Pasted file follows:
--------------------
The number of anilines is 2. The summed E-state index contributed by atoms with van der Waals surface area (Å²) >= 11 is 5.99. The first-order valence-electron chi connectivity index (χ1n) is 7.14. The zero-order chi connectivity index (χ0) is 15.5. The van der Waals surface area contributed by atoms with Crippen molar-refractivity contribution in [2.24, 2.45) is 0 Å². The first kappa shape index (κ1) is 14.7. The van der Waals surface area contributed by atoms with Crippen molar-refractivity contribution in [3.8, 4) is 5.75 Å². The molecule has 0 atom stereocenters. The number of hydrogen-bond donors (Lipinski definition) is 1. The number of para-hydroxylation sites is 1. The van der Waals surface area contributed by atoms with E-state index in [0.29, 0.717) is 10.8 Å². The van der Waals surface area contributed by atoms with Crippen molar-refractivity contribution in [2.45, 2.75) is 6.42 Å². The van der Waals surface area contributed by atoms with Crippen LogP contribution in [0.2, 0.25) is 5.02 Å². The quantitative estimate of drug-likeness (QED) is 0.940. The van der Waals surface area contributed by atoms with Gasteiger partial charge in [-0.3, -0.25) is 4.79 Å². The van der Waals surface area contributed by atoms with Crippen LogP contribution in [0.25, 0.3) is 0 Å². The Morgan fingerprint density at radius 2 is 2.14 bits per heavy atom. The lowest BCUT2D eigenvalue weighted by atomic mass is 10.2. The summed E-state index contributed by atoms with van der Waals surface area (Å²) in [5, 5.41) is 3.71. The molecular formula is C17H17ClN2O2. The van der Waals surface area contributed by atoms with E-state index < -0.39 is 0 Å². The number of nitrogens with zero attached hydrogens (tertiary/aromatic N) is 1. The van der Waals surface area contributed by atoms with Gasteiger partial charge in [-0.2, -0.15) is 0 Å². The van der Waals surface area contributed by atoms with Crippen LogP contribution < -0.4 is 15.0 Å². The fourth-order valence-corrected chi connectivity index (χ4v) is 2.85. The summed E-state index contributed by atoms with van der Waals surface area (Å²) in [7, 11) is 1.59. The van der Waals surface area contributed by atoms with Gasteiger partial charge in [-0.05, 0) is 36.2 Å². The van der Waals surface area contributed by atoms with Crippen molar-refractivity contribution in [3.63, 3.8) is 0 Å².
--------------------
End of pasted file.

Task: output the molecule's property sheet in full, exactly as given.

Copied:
The number of anilines is 2. The summed E-state index contributed by atoms with van der Waals surface area (Å²) >= 11 is 5.99. The first-order valence-electron chi connectivity index (χ1n) is 7.14. The zero-order chi connectivity index (χ0) is 15.5. The van der Waals surface area contributed by atoms with Crippen molar-refractivity contribution in [2.24, 2.45) is 0 Å². The first kappa shape index (κ1) is 14.7. The van der Waals surface area contributed by atoms with Crippen molar-refractivity contribution in [3.8, 4) is 5.75 Å². The molecule has 0 atom stereocenters. The number of hydrogen-bond donors (Lipinski definition) is 1. The number of para-hydroxylation sites is 1. The van der Waals surface area contributed by atoms with E-state index in [0.29, 0.717) is 10.8 Å². The van der Waals surface area contributed by atoms with Crippen molar-refractivity contribution in [2.45, 2.75) is 6.42 Å². The van der Waals surface area contributed by atoms with Crippen LogP contribution in [0.2, 0.25) is 5.02 Å². The quantitative estimate of drug-likeness (QED) is 0.940. The van der Waals surface area contributed by atoms with Gasteiger partial charge in [-0.3, -0.25) is 4.79 Å². The van der Waals surface area contributed by atoms with Crippen LogP contribution in [0.25, 0.3) is 0 Å². The Morgan fingerprint density at radius 2 is 2.14 bits per heavy atom. The lowest BCUT2D eigenvalue weighted by atomic mass is 10.2. The summed E-state index contributed by atoms with van der Waals surface area (Å²) in [5, 5.41) is 3.71. The molecular formula is C17H17ClN2O2. The van der Waals surface area contributed by atoms with E-state index < -0.39 is 0 Å². The number of nitrogens with zero attached hydrogens (tertiary/aromatic N) is 1. The van der Waals surface area contributed by atoms with Gasteiger partial charge in [-0.2, -0.15) is 0 Å². The van der Waals surface area contributed by atoms with Crippen LogP contribution < -0.4 is 15.0 Å². The fourth-order valence-corrected chi connectivity index (χ4v) is 2.85. The summed E-state index contributed by atoms with van der Waals surface area (Å²) in [7, 11) is 1.59. The van der Waals surface area contributed by atoms with Gasteiger partial charge in [-0.05, 0) is 36.2 Å². The van der Waals surface area contributed by atoms with Crippen molar-refractivity contribution in [3.63, 3.8) is 0 Å².